My wife says there is no money in running a lawn care business.

There’s no two ways about it, starting a new business is tough. If it were easy, everyone would do it. It’s tough because there is so much to learn. If you give yourself time to learn and you are determined to be the best you can be, there is a good chance you can make it all work. One lawn care business owner found himself in a battle with his wife over his desire to go full time with his business and he asked members of the Gopher Lawn Care Business Forum for any support he could get.

He wrote “I’m in a debate with my wife. I told her that my ultimate goal is to run my lawn care business full time, slowly add to my company, and expand services and size. When I said that, she kinda giggled, and stated that mowing lawns is for extra money and teenagers, you can’t do it full time.

So this got me thinking, how many of you guys are doing this full time and how long did it take for you to make that transitions? I’m about ready to snap off my boss’s head off and am looking for a little hope. Also, for those of you that are doing it full time, is it everything you’d thought it would be? Better or Worse? If you were starting over, would you still choose this path?”

A second lawn care business owner wrote “I wasn’t lucky enough to have a full time day job when I got started. I think it’s been easier to take on more work and do more estimates because I was more available. I’ve been running my business for a while now and the first year was pretty tough. I didn’t pay myself at all that year. With any business venture you need to be ready for that at least for the first year. If you can make it through your first year, you have a better shot at being around a lot longer. The first year really is your trial by fire for many reasons.

There are a lot of lawn care companies out there that both make a lot of money and make a lot of people’s wages. They got there by being focused, making the customer happy, and making profits.

The difference between the business being just for side work and the teenage boy part should be quality. If you intend to run your business full time, you need to treat it like a skilled craft that you keep getting better at. You want your lawns to stand out and look different from those maintained by someone who is part time or just not that into it.

There isn’t all that much money to be made your first year doing just lawn care. It’s the other things, the upsells, that make you the money. The lawn care side of it gets your foot in the door for other services. That is unless you fine tune your route, keep everyone close, and your operations as streamlined as possible. Then you can make quite a bit of money on lawns alone. So I would say do it but just be prepared for a tough first year.”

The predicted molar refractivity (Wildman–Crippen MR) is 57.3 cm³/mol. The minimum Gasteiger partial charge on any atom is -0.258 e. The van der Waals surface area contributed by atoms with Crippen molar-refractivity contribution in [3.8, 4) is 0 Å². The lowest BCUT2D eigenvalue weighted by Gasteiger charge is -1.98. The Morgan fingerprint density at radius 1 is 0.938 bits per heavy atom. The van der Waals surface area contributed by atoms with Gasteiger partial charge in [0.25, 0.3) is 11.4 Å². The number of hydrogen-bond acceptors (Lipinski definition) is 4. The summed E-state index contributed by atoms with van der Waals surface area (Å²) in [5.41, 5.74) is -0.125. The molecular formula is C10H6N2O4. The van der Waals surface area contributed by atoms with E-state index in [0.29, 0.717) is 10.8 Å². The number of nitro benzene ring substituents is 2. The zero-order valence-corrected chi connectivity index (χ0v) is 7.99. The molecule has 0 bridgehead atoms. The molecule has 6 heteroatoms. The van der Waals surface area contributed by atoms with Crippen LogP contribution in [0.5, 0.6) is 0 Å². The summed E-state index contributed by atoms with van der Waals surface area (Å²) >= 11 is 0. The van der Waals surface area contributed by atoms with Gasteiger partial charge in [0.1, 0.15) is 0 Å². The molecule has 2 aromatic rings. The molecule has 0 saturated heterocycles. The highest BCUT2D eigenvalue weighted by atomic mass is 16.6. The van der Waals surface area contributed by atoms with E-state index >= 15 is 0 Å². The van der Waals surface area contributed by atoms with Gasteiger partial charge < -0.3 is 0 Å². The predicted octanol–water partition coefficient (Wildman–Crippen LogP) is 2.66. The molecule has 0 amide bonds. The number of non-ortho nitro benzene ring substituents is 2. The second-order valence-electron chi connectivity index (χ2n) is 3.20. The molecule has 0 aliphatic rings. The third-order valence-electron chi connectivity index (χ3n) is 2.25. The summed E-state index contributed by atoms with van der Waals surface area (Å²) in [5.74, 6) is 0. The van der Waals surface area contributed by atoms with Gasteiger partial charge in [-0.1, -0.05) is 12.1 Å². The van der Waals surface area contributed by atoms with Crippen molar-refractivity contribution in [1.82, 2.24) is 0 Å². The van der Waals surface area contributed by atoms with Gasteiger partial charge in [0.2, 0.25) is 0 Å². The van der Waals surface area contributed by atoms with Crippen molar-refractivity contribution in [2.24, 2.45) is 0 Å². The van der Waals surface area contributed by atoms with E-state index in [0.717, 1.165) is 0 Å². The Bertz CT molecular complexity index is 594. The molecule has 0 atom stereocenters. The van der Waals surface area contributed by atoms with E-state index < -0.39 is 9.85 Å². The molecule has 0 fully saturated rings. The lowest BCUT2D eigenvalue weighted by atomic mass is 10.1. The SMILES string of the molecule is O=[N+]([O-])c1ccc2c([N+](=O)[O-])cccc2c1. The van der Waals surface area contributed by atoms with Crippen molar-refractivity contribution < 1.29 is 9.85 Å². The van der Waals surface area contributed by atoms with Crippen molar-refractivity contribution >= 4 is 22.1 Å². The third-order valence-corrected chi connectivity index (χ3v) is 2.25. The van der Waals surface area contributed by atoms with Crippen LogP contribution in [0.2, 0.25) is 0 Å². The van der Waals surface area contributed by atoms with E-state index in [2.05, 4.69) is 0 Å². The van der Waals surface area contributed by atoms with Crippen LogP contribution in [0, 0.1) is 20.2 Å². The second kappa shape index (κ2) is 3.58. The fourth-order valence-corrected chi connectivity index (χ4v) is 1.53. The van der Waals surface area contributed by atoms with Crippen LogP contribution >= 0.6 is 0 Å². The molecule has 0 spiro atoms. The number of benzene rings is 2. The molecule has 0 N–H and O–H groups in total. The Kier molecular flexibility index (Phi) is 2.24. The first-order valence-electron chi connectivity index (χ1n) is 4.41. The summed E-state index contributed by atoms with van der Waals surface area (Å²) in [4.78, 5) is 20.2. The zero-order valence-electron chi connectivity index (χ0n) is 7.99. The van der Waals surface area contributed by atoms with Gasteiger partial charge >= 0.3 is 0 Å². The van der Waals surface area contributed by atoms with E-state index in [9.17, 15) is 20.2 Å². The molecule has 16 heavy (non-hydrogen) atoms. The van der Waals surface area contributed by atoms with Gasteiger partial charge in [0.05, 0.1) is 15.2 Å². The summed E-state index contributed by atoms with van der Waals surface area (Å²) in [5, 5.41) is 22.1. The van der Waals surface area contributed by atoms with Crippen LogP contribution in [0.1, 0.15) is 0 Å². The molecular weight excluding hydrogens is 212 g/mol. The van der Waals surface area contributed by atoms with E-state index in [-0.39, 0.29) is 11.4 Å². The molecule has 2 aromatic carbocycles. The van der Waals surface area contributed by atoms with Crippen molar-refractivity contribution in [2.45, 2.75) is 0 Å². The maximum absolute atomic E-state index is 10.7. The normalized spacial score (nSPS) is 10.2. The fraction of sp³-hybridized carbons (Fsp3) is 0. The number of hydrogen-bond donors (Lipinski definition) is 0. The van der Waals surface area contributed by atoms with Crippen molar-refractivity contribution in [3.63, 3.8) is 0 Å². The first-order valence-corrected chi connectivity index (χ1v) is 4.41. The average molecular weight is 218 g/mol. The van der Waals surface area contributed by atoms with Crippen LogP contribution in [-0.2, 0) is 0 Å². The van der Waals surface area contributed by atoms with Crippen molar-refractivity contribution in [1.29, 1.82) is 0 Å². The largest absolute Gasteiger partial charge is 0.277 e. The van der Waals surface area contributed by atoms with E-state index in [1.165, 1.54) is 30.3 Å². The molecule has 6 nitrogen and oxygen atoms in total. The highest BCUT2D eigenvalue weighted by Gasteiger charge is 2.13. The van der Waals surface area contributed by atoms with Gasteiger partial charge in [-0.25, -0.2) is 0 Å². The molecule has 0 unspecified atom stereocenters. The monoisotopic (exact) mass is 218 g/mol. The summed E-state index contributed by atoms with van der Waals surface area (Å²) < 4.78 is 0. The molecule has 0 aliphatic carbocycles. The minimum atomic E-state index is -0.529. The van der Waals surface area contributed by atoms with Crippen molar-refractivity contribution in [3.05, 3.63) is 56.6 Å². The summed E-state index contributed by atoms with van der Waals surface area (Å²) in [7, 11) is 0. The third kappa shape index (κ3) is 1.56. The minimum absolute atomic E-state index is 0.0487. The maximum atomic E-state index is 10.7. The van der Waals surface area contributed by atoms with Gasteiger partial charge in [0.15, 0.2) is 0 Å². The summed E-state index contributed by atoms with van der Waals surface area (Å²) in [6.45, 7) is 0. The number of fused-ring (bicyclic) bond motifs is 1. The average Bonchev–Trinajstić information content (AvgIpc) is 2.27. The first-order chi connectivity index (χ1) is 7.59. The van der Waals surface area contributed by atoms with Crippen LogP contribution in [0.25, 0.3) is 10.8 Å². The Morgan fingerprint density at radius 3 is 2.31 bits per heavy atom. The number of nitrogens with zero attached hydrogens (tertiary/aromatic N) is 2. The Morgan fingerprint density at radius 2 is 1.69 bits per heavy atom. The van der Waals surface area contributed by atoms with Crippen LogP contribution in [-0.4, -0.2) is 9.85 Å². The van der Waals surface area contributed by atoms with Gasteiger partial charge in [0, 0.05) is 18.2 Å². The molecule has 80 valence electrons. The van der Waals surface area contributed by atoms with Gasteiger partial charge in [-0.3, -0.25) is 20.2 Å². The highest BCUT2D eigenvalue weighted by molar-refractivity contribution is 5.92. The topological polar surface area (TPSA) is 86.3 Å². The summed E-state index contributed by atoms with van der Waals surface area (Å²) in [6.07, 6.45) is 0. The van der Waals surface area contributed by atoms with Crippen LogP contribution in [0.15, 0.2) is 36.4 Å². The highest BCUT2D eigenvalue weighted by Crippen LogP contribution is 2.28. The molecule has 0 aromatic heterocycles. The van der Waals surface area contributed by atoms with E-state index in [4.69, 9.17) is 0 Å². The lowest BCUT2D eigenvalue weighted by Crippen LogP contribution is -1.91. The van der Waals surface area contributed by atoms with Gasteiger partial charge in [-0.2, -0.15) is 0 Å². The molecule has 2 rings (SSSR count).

A third business owner said “I am currently at that stage right now where I can expand to full time which means running all year long.

The following is stopping me to do this :

  • Need a bigger truck
  • Need a plow
  • Higher insurance, so I have to wait until I’m 25 which is in 1 month from now
  • Higher liability insurance

It took me 4 summers of part time work to get where I’m at now. Initially, I didn’t have to buy a truck. I had to buy a trailer, bought a 5′x10′. Currently I now have a 6′x12′ and when I get a chance I will have to upgrade that even further when I get the chance. In my second year I got myself a zero turn mower which really helped improved my efficiency and profitability. I now have 5 schools that I take care of in town. I am putting my bid in again this year for them since my 2 yr contract will be up at the end of the year. In the future I look forwards to continued growth.”

A fourth shared “ultimately we only have so many hours we can work on anything in the day. Whenever anyone works a full time job and is trying to get a business up and running at the same time, they are going to find it a tough situation. It becomes a classic case of burning the candles at both ends.

Can you do it? Yes. Can it be successful? Yes. I think the key to it is to save up a few months worth of money and make the jump and quit the full time job. A problem a lot of new entrepreneurs run into is support or lack of it. If you don’t have people around you that run their own businesses, people tend to poo-poo the idea of starting a business.

If you work at a job, no one wants you to quit it. No one wants you to change what you are doing. People fear change. If you are the bread winner, no one wants to be worried that they won’t have a meal to eat the next day because business is slow.

So all of this has to be broken through and it can be very problematic to do that.

Probably the best way to get through it all is to start slow and slowly make money. As you begin to profit and learn the business, you will find more confidence and people around you won’t be able to argue with you when you are making money and doing what you want.

Or you can always go with plan B. Say F*** it and quit your job and jump into being a full time entrepreneur and take any work you can get your hands on until you are more comfortable in knowing what you want to do.”

Order the book 90% Of Lawn Care Businesses Fail In Their First Year. Learn How To Survive With These Tips! today.

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Lawn Care Business Books And Software.
How To Get Lawn Care Customers Vol. 2
The landscaping and lawn care business plan startup guide
A rebellious teenagers guide to starting a landscaping & lawn care business
The GopherHaul Lawn Care Business Show Episode Guide.
Stop Lowballing! A Lawn Care Business Owner\'s Guide To Success